It is a chain reaction

But nuclear power won't give up

 
Last Updated: Sunday 28 June 2015

It is a chain reaction

-- India's nuclear power programme is also entering a crucial phase. Every challenge for the next 50 years the conference debated, India has to face and sort out before running the nuclear path. It needs to do that fast because it is just beginning to take its nuclear power programme seriously.

From the current three per cent share in the market to 25 per cent in 2050, the Indian nuclear power programme is attempting to leapfrog. This means it has to capture half-a-per cent of the energy market consistently for the next 26 years. "For India to become a developed country, India's energy demand would grow eight times and nuclear energy is going to be the most reliable source for it given the limitation of other sources," says R Chidambaram, principal scientific advisor to government of India.

The first challenge is making nuclear power competitive in the domestic market. The Indian energy market is being deregulated. India hopes to sell nuclear power, more as a compulsive option than a commercial energy choice. Given that our coal and gas resources would just be enough for the current century, India would be left with just nuclear and renewable sources of energy.

But in a competitive market scenario this may not help. Taking care of the Rs 10,00,000 crore the government has already spent since Independence on nuclear power infrastructure, the return of three per cent electricity is a massive waste of resources. The department of atomic energy hopes these massive investments would start giving return as cheaper electricity when they now compete with other sources.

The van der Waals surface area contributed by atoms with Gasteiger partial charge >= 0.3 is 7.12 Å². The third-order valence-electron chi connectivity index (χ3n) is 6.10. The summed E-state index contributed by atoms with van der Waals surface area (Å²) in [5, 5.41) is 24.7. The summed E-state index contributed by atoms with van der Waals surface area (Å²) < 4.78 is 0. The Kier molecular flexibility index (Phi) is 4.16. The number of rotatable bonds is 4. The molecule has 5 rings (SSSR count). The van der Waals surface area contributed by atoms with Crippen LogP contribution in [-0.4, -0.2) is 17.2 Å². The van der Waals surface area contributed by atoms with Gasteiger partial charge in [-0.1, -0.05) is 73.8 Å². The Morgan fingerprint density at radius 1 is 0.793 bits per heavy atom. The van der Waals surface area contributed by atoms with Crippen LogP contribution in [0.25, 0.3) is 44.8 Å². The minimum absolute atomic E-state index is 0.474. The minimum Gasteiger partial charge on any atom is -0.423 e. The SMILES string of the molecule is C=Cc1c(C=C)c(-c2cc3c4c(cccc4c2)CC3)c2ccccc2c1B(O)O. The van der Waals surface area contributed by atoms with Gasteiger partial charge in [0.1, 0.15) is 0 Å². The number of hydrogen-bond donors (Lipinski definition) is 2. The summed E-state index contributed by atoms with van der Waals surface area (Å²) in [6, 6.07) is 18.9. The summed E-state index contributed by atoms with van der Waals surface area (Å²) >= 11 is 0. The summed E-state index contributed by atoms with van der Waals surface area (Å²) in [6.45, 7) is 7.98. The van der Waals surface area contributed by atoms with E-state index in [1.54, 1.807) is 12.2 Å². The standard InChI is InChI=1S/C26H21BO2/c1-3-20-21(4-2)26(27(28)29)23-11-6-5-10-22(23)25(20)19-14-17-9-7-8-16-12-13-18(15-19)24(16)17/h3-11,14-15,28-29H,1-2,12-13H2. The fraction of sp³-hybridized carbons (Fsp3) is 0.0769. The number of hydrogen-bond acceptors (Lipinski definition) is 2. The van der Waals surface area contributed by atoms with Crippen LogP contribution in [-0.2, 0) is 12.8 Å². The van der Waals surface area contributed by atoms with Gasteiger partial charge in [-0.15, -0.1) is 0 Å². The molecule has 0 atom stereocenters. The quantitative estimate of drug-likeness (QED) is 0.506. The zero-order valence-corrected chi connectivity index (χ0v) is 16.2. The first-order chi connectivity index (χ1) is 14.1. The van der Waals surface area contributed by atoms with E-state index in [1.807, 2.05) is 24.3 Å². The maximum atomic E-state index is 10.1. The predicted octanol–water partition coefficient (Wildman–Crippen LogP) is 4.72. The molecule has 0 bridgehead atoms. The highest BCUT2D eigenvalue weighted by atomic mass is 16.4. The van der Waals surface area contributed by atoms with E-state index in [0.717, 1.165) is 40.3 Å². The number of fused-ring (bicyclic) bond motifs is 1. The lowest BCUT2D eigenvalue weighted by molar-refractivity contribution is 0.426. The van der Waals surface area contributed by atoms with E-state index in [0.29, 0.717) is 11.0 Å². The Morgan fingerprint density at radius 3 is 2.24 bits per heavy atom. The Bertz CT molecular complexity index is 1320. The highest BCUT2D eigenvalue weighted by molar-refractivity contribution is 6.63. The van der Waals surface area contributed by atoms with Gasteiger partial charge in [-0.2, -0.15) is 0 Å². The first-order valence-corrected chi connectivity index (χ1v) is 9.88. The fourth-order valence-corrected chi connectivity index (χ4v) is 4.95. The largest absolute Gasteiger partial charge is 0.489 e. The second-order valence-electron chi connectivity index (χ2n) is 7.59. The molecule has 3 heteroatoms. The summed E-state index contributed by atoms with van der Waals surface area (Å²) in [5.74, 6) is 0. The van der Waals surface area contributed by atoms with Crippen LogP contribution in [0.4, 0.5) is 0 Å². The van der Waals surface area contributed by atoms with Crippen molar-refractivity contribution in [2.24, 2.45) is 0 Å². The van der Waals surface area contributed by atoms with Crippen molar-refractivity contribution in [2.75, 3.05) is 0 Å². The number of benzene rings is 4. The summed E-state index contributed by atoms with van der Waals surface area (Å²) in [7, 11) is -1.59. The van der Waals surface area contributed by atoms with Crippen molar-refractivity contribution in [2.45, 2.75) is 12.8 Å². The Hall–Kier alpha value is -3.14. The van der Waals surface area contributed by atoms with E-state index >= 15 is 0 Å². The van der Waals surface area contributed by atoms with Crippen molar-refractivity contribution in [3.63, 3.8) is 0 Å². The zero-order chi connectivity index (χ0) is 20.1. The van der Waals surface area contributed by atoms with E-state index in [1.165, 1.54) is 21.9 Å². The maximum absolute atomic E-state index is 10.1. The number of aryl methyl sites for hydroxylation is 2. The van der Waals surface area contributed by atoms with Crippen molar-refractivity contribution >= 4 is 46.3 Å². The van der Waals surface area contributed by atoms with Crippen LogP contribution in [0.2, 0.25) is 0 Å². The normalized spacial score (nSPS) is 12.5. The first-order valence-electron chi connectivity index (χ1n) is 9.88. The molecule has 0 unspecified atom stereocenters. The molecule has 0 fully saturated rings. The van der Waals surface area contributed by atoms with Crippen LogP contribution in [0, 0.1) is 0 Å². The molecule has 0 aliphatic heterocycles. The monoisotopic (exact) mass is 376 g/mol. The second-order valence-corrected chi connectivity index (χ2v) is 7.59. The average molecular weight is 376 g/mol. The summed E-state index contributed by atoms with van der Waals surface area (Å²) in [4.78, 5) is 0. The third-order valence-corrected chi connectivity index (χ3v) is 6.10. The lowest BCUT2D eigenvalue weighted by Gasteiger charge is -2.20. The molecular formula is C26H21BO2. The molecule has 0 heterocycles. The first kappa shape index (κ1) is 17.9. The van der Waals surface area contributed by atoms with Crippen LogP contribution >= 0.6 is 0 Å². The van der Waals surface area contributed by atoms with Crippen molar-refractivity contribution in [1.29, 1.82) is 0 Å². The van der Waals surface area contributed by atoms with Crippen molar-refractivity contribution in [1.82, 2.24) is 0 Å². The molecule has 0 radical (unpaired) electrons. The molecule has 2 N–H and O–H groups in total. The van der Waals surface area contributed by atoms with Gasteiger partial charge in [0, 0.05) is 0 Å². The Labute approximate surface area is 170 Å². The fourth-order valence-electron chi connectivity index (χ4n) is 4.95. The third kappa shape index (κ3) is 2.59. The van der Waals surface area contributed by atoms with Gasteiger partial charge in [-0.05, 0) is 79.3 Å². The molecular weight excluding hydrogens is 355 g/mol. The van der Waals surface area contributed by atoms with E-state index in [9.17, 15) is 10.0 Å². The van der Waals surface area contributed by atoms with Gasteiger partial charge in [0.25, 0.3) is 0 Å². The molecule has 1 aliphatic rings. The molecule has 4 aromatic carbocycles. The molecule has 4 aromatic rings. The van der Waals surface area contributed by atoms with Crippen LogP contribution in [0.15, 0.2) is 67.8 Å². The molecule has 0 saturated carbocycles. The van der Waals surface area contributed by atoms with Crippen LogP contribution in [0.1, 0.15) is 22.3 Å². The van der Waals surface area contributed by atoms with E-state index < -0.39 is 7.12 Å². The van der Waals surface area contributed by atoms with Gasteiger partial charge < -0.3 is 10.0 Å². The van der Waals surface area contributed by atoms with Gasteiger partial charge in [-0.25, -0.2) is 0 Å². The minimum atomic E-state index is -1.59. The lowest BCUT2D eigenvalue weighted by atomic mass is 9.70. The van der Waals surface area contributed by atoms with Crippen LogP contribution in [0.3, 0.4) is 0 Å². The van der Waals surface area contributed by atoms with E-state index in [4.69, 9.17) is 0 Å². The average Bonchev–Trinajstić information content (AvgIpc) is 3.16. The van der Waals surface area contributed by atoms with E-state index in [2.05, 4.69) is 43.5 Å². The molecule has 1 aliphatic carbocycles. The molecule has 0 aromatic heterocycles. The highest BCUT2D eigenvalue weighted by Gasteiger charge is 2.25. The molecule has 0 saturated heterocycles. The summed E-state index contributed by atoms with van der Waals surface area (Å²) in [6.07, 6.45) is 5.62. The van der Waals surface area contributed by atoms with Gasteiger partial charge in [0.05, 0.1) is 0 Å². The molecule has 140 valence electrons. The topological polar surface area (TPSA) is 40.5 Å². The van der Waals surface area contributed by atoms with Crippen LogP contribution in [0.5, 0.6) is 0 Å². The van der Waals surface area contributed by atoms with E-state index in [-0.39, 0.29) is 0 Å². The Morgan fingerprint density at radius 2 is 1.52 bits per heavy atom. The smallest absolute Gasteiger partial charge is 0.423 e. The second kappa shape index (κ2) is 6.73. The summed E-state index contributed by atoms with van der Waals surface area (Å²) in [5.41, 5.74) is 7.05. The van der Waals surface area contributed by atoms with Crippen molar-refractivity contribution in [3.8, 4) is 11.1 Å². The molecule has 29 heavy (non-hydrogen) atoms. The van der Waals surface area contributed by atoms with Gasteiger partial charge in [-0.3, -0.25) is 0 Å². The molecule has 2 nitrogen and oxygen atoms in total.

According to a cost analysis of the Nuclear Power Corporation of India Ltd done on two 500 MW capacity nuclear and thermal plants which would be commercially viable in 2004-05, nuclear power has gained in cost competitiveness due to a massive government spending on infrastructure. The capital costs at the price level of 1997-98 shows that the nuclear plant would cost Rs 5.23 crore/MW, and Rs 3.75 crore for the thermal plant. While for the thermal plant the cost of ash disposal and abatement cost for greenhouse gas emissions have been excluded, in case of the nuclear plant waste have been excluded. This is a major capital expense the government has traded as reprocessed fuel for the next generation fast breeder reactors. In fact nuclear energy companies in France and UK are facing bankruptcy now due to massive financial commitments for waste disposal. Though they were collecting a cess for it, they didn't keep the money away.

In the final analysis the cost of generating electricity from nuclear power after the initial 4-5 years has been found to be cheaper than thermal power. But this analysis is based on government discounts to electricity generation: if the discount rate is high it favours low cost option like the thermal plant and when it is lower it favours the low fuel cost option like nuclear. But in a deregulated energy market, which India is very fast moving towards, it doesn't mean anything.

"We are already competitive and when the production reaches a certain level, the price would definitely come down. Also, in future nuclear energy would be getting benefits of carbon emission savings, thus making it further cheaper," says B R Grover, strategic planning head, BARC.

Rather than allow its compulsions to turn into an obsession, India needs to keep its energy options open. Nuclear energy isn't an imperative: so can India not get seduced by nuclear hardsell?

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